Northwestern faculty awarded grants for summer scholarship

Dr. Fan Fei talks with studentsDr. Fan Fei, assistant professor of business and economics, is among nine professors who will conduct research this summer with funding from the Northwestern College Scholarship Grants program.

Nine Northwestern College professors will conduct research and pursue further study this summer with funding from the Northwestern College Scholarship Grants program. The awards, ranging from $1,300 to $3,300, are designed to encourage the production of scholarship work for publication and distribution beyond Northwestern’s campus.

Dr. Julie Dragstra, assistant professor of nursing, will use her grant to pay for a course designed to prepare nursing school faculty to teach the essential components of end-of-life care to nursing students and practicing nurses. It will also support Dragstra’s plans to provide continuing education in end-of-life care to nurses at area hospitals and nursing homes.

Dr. Jennifer Feenstra, professor of psychology, will travel to Romania to work with New Horizons Foundation, a nonprofit youth development organization. The grant will support Feenstra as she develops, administers and summarizes a study designed to assess the long-term impact of the foundation’s summer camp program.

Dr. Fan Fei, assistant professor of business and economics, will research whether tax incentives offered by state and local governments to attract business make economic sense. Fei plans to use a panel database developed by the W.E. Upjohn Institute of Employment Research to explore the determinants, effectiveness and impacts of those incentives.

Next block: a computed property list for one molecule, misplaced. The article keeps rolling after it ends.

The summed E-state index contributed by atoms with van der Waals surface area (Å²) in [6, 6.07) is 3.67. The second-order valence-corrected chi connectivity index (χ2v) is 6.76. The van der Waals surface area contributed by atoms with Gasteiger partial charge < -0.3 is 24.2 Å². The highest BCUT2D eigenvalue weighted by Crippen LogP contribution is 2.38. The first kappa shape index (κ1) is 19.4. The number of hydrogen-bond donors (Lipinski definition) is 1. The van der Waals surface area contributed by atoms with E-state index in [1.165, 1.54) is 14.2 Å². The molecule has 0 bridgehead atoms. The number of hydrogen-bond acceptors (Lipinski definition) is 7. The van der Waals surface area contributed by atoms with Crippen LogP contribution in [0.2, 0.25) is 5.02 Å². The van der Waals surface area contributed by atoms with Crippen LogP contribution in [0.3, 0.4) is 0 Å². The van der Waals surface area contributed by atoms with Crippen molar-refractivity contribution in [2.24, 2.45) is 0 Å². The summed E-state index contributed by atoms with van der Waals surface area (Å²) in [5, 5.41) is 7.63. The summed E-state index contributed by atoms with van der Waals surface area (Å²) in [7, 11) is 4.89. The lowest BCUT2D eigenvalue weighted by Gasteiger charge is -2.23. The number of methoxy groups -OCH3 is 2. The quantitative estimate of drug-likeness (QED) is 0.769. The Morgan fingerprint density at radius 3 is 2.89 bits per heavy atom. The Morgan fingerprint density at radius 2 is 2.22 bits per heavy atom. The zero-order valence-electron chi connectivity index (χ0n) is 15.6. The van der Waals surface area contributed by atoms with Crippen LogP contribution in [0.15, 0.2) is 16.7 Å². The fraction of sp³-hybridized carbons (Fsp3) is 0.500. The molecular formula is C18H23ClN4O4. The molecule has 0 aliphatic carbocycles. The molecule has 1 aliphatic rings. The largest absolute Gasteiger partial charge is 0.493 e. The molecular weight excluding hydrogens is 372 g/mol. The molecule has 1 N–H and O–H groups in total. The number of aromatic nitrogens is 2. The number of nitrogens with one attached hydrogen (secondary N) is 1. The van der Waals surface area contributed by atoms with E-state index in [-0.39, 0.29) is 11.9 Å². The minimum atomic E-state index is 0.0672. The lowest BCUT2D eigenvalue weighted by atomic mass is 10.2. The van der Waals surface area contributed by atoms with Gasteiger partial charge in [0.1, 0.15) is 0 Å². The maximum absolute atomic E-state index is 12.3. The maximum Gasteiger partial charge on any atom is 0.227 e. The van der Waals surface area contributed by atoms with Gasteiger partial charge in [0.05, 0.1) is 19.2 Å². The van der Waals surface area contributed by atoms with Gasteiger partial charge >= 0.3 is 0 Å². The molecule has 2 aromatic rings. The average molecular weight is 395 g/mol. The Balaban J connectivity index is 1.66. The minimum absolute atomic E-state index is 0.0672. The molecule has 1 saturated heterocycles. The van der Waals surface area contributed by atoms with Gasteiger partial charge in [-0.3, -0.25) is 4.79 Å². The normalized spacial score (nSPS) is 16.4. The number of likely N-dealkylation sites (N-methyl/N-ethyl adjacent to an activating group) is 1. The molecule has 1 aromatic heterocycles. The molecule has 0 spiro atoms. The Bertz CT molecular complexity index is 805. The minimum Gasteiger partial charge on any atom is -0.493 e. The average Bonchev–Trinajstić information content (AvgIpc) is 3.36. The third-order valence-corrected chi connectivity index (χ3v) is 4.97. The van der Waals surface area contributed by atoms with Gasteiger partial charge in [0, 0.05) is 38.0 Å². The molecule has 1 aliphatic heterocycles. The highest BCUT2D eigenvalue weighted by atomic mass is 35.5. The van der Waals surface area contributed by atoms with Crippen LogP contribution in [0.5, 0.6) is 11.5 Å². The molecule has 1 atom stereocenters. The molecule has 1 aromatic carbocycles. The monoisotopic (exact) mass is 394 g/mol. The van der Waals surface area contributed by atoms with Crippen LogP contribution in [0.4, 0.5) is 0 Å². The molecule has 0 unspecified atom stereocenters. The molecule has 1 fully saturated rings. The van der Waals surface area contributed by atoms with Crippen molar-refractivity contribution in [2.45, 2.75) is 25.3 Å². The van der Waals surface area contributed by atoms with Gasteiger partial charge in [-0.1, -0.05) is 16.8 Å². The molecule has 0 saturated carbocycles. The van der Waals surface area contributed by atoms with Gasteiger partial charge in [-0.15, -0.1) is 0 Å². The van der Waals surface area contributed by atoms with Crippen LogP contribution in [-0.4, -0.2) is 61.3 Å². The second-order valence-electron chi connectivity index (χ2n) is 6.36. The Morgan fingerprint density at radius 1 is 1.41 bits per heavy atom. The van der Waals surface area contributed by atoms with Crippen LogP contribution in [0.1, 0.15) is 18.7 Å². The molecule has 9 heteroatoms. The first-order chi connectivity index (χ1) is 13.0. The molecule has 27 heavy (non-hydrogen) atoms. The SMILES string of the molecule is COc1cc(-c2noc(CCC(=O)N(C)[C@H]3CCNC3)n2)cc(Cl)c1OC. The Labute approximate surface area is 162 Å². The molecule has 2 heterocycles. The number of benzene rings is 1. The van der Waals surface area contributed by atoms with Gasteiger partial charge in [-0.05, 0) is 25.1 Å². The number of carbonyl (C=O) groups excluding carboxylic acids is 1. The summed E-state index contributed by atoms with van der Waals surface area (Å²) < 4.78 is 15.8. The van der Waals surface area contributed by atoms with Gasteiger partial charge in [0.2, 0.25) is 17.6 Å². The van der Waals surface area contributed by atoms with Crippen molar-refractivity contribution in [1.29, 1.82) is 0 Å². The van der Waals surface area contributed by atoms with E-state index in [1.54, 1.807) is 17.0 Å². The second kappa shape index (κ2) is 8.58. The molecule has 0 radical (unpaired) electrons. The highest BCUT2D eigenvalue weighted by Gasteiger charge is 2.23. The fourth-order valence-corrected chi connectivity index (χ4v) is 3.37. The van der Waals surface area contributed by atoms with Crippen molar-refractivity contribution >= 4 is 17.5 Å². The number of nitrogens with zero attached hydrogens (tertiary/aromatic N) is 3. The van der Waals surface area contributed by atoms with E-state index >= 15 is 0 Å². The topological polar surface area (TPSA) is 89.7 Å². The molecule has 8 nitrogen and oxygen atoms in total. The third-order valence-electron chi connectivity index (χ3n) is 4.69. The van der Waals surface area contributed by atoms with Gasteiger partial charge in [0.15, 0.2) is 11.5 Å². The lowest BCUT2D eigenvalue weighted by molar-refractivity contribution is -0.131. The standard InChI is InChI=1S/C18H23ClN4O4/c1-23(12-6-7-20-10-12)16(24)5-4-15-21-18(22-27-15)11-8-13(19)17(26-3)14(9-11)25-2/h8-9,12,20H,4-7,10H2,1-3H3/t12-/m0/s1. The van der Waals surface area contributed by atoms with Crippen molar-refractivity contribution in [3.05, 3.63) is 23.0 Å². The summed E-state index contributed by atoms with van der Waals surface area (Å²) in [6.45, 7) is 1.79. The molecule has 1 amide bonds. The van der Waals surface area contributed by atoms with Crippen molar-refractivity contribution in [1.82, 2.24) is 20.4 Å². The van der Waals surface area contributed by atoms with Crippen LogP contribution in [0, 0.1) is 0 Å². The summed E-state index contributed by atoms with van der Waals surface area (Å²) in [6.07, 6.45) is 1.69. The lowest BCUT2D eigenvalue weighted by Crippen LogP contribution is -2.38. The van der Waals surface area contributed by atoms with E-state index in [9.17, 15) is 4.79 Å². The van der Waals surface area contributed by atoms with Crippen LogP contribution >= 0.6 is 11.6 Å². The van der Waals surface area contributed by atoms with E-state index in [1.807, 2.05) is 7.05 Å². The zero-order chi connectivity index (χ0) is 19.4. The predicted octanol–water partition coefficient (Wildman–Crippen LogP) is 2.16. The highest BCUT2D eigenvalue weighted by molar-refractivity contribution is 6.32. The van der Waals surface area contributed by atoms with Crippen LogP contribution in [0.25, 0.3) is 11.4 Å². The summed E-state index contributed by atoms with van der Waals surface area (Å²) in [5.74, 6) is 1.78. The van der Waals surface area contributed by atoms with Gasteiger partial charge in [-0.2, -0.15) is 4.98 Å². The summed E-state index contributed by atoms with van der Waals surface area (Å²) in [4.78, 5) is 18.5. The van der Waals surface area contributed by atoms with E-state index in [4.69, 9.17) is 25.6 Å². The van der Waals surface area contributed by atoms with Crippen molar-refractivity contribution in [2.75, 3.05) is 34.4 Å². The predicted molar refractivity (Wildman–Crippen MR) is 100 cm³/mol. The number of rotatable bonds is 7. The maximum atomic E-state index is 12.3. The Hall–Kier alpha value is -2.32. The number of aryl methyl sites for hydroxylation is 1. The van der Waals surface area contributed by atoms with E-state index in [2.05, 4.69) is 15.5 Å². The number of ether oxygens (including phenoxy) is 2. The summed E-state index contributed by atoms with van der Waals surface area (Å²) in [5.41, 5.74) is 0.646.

Dr. Cambria Kaltwasser, assistant professor of religion, will spend her summer revising her dissertation for publication. Kaltwasser, who earned a doctorate in systematic theology from Princeton Theological Seminary, reinterprets the work of theologian Karl Barth to make room for the concept of personal spiritual growth.

Summer research by Dr. Han-Yen Kao, assistant professor of business and economics, will focus on the National Longitudinal Survey of Youth. Kao is building on his current work, which explores the impact of religious faith on a person’s prosocial attitudes and behaviors. This latest study is part of his research into the economics of religion.

Piet Koene, associate professor of Spanish, will write a paper summarizing the opinions, experiences and recommendations of Hispanic students at Northwestern College. The paper will include qualitative analysis based on individual interviews, as well as quantitative data that provides historical context and comparisons with other institutions.

Chris Nonhof, instructor in education, will work with a student research assistant to examine how cultures and worldviews impact the educational process of students whose backgrounds differ from those of their teachers. Nonhof has researched educational outcomes and relationships in Liberia; Fritz Boyle, his research assistant, is a junior English teaching major from Peyton, Colo., who spent the spring semester teaching in Haiti.

Another international research project is the subject of work by Dr. Melanie Nyhof, assistant professor of psychology. She will continue her study of how Indonesian children and adults understand different kinds of belief disagreements involving religion, facts, opinions and morality. The results will shed light on possible cultural similarities and differences in knowledge development.

Finally, social work professor Donna Van Peursem will present several continuing education workshops throughout the state during the summer. Those attending the workshops will learn about the ethics involved in social workers’ use of technology and social media. Van Peursem will also survey participants to look at specific issues they have faced in practice and how they have dealt with those issues.